It follows that to end sexual violence, we cannot simply react to violence that has already occurred, or that is specific to combatants; we must be proactive, and work to alter the dynamics that support violence outside of the confines of conflict as well. To do this, we must engage directly with men in communities, addressing their acceptance of the unequal power relations between women and men that normalize and perpetuate violence. Only with such an approach that starts at core inequalities can programming then begin to address other drivers of sexual and gender-based violence which are created and exacerbated by conflict, including coping with trauma, internalized norms of violence, and mental and physical health issues.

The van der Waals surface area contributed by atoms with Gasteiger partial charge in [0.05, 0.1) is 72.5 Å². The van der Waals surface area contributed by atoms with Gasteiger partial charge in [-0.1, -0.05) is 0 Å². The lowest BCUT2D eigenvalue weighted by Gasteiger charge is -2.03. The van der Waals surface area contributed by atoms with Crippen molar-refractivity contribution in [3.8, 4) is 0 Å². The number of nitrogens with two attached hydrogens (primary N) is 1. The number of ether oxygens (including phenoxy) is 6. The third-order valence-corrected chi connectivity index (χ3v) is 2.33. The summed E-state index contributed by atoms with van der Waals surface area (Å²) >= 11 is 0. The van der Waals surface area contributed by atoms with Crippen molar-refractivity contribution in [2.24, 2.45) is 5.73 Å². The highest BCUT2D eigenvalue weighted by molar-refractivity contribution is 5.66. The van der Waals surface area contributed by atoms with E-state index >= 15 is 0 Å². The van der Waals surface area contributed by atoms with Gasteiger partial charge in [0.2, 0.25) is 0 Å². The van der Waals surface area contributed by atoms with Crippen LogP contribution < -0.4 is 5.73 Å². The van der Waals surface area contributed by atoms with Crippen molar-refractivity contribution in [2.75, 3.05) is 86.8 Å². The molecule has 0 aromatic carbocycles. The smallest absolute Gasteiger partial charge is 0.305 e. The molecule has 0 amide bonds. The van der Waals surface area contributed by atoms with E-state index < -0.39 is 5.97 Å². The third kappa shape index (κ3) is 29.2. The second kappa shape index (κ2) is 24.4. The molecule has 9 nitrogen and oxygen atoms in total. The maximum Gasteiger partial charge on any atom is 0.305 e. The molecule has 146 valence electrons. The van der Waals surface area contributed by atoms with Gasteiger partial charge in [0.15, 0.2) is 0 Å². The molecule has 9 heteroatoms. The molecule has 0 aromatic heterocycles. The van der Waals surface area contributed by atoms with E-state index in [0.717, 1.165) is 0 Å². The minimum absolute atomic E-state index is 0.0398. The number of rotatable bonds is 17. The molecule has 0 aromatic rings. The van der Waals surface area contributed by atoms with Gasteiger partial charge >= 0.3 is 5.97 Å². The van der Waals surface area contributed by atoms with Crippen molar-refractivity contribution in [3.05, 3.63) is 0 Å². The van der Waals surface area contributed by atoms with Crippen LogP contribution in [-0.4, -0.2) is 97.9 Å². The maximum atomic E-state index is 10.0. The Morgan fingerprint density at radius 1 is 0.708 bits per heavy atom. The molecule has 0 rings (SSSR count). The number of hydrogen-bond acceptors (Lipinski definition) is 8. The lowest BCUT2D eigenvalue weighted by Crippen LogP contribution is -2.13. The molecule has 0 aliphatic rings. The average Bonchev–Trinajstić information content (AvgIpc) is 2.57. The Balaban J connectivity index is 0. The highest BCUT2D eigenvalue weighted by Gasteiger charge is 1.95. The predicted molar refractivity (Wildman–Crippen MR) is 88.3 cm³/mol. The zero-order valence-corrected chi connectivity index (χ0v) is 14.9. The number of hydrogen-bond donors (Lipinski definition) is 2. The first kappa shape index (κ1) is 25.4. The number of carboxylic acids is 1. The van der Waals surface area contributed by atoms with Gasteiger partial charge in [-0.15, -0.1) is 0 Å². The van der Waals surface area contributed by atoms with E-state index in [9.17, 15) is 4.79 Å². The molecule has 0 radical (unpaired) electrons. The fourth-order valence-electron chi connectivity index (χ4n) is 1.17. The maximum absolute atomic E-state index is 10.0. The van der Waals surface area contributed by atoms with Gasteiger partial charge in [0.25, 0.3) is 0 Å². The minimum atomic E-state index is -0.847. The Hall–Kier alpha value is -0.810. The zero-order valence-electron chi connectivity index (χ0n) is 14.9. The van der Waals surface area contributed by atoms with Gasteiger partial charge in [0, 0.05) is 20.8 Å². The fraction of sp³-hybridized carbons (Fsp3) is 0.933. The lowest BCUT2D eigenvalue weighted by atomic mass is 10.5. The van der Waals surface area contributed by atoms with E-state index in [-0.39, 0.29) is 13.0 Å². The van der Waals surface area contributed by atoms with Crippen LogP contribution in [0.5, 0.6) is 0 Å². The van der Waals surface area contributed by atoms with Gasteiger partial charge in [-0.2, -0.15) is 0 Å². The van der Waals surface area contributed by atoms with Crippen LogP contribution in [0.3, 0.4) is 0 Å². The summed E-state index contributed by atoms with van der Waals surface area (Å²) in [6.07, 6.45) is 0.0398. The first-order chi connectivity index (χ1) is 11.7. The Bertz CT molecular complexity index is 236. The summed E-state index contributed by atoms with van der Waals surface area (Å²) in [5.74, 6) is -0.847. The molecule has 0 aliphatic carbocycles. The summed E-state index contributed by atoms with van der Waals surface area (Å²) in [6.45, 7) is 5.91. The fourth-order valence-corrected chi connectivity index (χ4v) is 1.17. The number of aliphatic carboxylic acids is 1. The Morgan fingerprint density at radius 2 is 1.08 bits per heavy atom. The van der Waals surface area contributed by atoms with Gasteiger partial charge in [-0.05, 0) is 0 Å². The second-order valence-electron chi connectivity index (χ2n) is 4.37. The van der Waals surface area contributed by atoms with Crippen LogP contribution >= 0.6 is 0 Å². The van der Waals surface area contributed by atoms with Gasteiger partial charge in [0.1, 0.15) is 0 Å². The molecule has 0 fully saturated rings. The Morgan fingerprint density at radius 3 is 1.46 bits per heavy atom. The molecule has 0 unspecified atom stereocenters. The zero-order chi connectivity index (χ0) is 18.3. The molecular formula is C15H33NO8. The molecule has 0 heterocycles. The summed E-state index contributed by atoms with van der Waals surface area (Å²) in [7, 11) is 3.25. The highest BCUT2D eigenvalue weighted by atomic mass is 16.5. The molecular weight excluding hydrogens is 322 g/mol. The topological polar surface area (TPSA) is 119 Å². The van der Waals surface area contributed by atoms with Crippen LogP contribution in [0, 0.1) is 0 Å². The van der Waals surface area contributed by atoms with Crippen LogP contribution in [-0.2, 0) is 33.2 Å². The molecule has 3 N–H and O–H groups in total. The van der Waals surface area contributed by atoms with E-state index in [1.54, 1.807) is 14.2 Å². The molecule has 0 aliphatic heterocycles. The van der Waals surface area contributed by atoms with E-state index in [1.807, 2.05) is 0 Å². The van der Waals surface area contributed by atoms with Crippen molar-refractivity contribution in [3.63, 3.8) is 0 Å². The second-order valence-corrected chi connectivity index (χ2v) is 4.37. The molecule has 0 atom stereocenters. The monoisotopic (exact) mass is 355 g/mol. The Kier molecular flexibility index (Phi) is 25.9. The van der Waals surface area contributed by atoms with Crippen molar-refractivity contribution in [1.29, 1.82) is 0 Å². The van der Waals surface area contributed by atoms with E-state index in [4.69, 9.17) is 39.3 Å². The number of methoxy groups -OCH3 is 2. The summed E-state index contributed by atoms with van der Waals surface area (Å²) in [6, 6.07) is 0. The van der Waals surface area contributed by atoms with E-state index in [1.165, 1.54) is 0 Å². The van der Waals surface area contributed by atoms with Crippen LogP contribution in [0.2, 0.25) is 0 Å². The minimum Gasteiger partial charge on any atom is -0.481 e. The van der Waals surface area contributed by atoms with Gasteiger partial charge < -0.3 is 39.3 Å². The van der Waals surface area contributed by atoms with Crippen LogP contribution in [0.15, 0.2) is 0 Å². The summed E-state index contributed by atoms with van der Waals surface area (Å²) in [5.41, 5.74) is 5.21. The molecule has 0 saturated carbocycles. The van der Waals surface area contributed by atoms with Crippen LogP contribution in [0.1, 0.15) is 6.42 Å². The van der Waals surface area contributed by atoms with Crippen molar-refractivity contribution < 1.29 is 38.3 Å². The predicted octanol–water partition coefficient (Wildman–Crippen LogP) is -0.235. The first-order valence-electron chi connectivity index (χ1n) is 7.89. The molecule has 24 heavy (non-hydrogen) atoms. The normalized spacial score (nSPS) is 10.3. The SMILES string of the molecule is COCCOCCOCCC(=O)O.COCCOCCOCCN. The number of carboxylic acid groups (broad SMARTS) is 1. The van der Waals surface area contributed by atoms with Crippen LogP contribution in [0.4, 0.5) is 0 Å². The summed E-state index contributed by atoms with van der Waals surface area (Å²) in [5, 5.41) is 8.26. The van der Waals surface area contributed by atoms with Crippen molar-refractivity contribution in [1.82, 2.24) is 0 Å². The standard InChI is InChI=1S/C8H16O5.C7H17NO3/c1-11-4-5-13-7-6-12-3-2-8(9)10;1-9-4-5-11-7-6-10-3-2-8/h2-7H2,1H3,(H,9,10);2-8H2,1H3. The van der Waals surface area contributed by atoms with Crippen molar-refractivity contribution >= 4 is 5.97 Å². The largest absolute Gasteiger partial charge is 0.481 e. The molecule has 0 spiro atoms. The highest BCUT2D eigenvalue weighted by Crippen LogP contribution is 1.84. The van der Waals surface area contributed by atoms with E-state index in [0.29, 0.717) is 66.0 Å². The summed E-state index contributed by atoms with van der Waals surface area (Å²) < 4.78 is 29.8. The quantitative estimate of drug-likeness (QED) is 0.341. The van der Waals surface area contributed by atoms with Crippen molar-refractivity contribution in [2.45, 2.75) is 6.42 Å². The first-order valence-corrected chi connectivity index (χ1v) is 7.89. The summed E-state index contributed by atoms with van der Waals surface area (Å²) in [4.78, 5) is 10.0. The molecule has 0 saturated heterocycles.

At a point when Abby himself had begun to lash out with violence, he joined a Living Peace group in DRC. Living Peace, implemented by Promundo Institut Supérieur du Lac (ISL), Benenfance, and HEAL Africa, utilizes a group therapy approach to build up non-violent coping mechanisms, rebuild healthy relationships and question violent ideas that are too often associated with manhood. He says, “For me, changing the way I lived was difficult at first,” but after sharing his pain and experiences with other men in the group, Kyalu adds, “he started talking to me differently.” Abby agrees, “The best thing that happened to me was re-establishing communication with my wife.”
While laws to prevent sexual violence in conflict and post-conflict are necessary, health services, and long-term programming to heal psychological wounds, rebuild communities, and move towards more peaceful and equal coping strategies for men and women is necessary for sustainable peace. After completing the Living Peace program, Abby confirms, “We found the love we had lost.”